In a Wednesday morning interview, President Guillermo Lasso said he will not appear before the National Assembly to answer questions about his offshore investments listed in the so-called Pandora Papers. “I have no intentions of honoring the conspiratorial whims of the Correísta bloc in the Assembly,” he said. “I was pleased to see that they could only muster 51 votes for their impeachment recommendation. In the end, common sense prevailed.”
Lasso said he would send the final report of the Comptrollers office investigation of his investments to the Assembly. “I will make the full review available to the full membership,” he said. “It forcefully and clearly demonstrates that I fully complied with the law and should answer any questions the members have. There is no need for me to appear in person.”
On Tuesday, the National Assembly rejected a proposal by UNES [Correista] Assemblyman Paola Cabezas to begin an impeachment trial against Lasso. The proposal received 51 votes, mostly from UNES members, 19 short of the 70 needed to pass. Ninety votes are required to remove the president from office.
The Assembly then passed a motion by Democratic Left Assemblyman Alejandro Jaramillo to request that Lasso attend a full session of the Assembly to answer questions about the Pandora Papers revelations.
In response to other interview questions posed by journalists Milton Pérez and Miguel Rivadeneira at Carondelet Palace, Lasso said his Law on Economic Development cannot be changed or revoked by the Assembly. The law took effect last week by default when UNES members abstained on the final vote. “Since I was the one who introduced the legislation, it cannot be amended and this is clearly stated in Assembly rules.”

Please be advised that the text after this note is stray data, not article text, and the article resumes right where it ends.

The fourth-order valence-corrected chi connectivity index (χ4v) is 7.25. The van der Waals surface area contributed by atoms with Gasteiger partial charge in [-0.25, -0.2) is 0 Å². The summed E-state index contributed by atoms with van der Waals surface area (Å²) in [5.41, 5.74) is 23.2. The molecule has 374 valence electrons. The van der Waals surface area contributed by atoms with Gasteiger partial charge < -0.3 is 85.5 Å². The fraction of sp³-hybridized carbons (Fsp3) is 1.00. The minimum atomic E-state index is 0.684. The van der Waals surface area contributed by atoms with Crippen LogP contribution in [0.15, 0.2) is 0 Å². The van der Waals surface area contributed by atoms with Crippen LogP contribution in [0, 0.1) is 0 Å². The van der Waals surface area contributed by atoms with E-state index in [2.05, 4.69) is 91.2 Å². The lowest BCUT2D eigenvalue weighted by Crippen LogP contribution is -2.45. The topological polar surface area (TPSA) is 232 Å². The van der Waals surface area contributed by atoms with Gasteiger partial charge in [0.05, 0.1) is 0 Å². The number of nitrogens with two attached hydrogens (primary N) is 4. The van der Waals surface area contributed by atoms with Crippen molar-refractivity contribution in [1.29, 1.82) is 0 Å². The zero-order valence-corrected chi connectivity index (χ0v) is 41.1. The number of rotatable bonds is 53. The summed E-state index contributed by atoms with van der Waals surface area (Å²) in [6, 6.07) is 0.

Members of UNES and Pachakutik have announced they will introduce new legislation to rewrite the law that imposes new taxes on corporations and wage earners making more than $2,000 a month.
Lasso also praised the announcement by the Ministry of Health that it would restock the pharmacies of the country’s public and Social Security hospitals. “We inherited a mess from the two previous administrations in which the hospitals lacked essential medicines, including those required for patients with catastrophic diseases,” he said. “We have developed procedures and mechanisms that will prevent these shortages from occurring in the future.”
On Tuesday, the government announced it will receive a $325 million loan from the Development Bank of Latin America to bolster the public health system. The money will go for the purchase of medical supplies, additional Covid-19 vaccines if needed, and for structural improvements to some hospitals.